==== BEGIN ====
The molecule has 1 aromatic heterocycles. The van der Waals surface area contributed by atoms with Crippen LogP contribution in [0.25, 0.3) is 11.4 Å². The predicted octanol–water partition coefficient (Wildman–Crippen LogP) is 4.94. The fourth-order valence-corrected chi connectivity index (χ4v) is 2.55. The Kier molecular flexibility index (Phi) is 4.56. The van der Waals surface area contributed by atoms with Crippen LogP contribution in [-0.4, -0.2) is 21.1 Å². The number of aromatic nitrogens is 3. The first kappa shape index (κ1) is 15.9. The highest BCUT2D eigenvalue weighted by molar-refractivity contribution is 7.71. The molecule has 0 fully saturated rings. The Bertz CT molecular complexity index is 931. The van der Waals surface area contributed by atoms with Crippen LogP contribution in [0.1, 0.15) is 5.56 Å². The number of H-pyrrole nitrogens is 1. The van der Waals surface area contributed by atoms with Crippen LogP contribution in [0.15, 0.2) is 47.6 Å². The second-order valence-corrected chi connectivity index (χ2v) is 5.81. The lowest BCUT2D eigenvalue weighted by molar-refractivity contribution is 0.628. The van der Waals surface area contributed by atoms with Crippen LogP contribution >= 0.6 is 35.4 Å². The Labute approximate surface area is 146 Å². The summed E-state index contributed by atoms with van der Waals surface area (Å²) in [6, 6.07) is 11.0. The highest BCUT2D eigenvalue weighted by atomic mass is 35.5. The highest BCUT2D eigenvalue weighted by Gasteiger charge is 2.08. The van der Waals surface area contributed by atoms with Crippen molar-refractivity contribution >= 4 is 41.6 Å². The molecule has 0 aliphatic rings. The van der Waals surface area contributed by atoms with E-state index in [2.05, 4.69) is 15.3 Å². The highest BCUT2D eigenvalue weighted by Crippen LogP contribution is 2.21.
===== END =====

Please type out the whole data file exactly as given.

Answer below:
The molecule has 1 aromatic heterocycles. The van der Waals surface area contributed by atoms with Crippen LogP contribution in [0.25, 0.3) is 11.4 Å². The predicted octanol–water partition coefficient (Wildman–Crippen LogP) is 4.94. The fourth-order valence-corrected chi connectivity index (χ4v) is 2.55. The Kier molecular flexibility index (Phi) is 4.56. The van der Waals surface area contributed by atoms with Crippen LogP contribution in [-0.4, -0.2) is 21.1 Å². The number of aromatic nitrogens is 3. The first kappa shape index (κ1) is 15.9. The highest BCUT2D eigenvalue weighted by molar-refractivity contribution is 7.71. The molecule has 0 fully saturated rings. The Bertz CT molecular complexity index is 931. The van der Waals surface area contributed by atoms with Crippen LogP contribution in [0.1, 0.15) is 5.56 Å². The number of H-pyrrole nitrogens is 1. The van der Waals surface area contributed by atoms with Crippen LogP contribution in [0.15, 0.2) is 47.6 Å². The second-order valence-corrected chi connectivity index (χ2v) is 5.81. The lowest BCUT2D eigenvalue weighted by molar-refractivity contribution is 0.628. The van der Waals surface area contributed by atoms with Crippen LogP contribution >= 0.6 is 35.4 Å². The Labute approximate surface area is 146 Å². The summed E-state index contributed by atoms with van der Waals surface area (Å²) in [6, 6.07) is 11.0. The highest BCUT2D eigenvalue weighted by atomic mass is 35.5. The highest BCUT2D eigenvalue weighted by Gasteiger charge is 2.08. The van der Waals surface area contributed by atoms with Crippen molar-refractivity contribution >= 4 is 41.6 Å². The molecule has 0 aliphatic rings. The van der Waals surface area contributed by atoms with E-state index in [2.05, 4.69) is 15.3 Å². The highest BCUT2D eigenvalue weighted by Crippen LogP contribution is 2.21.